For example, the yellow giant star Muscida shines from a distance of almost 180 light years, putting it over twice as far away as Merak. Located in the bear’s hindquarters, the light we see from Merak set off towards us around 80 years ago. Slightly to the north of Merak is Dubhe which lies roughly midway between the two, its light having taken 125 years to reach us.

The brightest star in Ursa Major is Alioth, located in the Plough handle and shining at magnitude 1.76 from a distance of 83 light years. Slightly fainter is Betetnash, the star at the end of the plough handle, the magnitude 1.85 glow of which set off towards us a little over a century ago.

The names of the stars in Ursa Major are both interesting and varied and generally follow the theme of ursine body parts. Amongst these descriptively-titled stars is Dubhe which derives its name from the Arabic ‘al-dubb’ meaning ‘the Bear’ whilst Merak comes from the Arabic for ‘The Groin (of the Great Bear)’. The name Megrez comes from an abbreviation of the Arabic for ‘The Root of the Tail’ while the star Phekda takes its name from ‘fakhidh al-dubb al-akbar’ meaning ‘The Thigh’. Moving away from the bear-related theme is Alioth, a star which derives its name from the Arabic for ‘the Black Horse, or Bull’.


Alcor, Mizar and a spurious planet

While you’re checking out the Plough, take a close look at the star in the middle of the Plough ‘handle’. You will see that this is actually a pair of stars comprising Mizar – the brighter of the two at magnitude 2.23 – and a nearby magnitude 3.99 companion star Alcor. Both Alcor and Mizar can be made out individually if you have really keen eyesight and if the sky is very dark and clear, although binoculars may be needed to bring the pair out well. If you have powerful binoculars, or a small telescope, you may see another, much fainter star, forming a triangle with Alcor and Mizar, as shown on the chart.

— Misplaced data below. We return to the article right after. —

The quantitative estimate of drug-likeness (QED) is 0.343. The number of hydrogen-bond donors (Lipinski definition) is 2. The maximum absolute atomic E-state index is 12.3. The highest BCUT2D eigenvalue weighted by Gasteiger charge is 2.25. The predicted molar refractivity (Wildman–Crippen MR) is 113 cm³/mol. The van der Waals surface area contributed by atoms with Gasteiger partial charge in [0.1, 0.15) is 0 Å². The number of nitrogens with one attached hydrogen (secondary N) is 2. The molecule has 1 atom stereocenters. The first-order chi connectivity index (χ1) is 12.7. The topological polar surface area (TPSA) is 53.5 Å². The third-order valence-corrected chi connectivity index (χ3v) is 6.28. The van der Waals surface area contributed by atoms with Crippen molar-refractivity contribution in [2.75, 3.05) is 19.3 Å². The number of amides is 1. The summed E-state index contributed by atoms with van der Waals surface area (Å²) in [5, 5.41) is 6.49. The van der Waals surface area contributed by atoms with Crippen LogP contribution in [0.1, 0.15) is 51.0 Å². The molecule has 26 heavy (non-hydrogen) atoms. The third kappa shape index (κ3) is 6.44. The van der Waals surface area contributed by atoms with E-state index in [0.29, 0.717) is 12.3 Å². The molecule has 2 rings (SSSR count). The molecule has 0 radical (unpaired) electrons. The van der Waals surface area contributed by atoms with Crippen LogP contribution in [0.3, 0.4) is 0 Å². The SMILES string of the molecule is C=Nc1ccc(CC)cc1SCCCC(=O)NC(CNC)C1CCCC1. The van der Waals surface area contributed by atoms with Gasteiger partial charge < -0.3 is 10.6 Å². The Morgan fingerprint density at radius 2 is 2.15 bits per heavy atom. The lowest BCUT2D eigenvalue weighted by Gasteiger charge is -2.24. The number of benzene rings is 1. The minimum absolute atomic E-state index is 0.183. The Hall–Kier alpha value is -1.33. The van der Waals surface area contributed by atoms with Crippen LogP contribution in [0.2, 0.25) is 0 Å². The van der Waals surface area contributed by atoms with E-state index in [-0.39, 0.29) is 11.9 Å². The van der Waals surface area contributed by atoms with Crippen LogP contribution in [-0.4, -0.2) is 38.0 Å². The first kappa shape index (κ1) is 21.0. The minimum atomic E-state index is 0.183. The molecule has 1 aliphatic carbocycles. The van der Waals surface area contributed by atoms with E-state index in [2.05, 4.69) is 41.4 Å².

This 8th magnitude star bears the somewhat-clumsy name of Sidus Ludoviciana (Ludwig’s Star) and was named as such by the eccentric German astronomer Johann Georg Liebknecht in December 1722. Spotting the star in his telescope and thinking he had discovered a new planet he named it after his sovereign and patron the Landgrave Ludwig of Hessen-Darmstadt. Liebknecht published details of his ‘find’ and notified many of the leading astronomers of the time. The discovery turned out to be erroneous, although the unusual name he gave to the star remained. Sidus Ludoviciana is not physically associated with Mizar and Alcor and only happens to lie in the same line of sight as seen from our position in space.

Both Mizar and Alcor lie at a distance of around 82 light years, somewhat closer than Sidus Ludoviciana whose light has taken around 400 years to reach us.

If you have a small telescope take a closer look at Mizar itself, which turns out to be a close double star with a faint magnitude 4 companion lying close by. Mizar appears to be one of the first double stars to be discovered with a telescope, this being in around 1650 by the Italian astronomer Giovanni Battista Riccioli.


Copyright © American Museum of Natural History.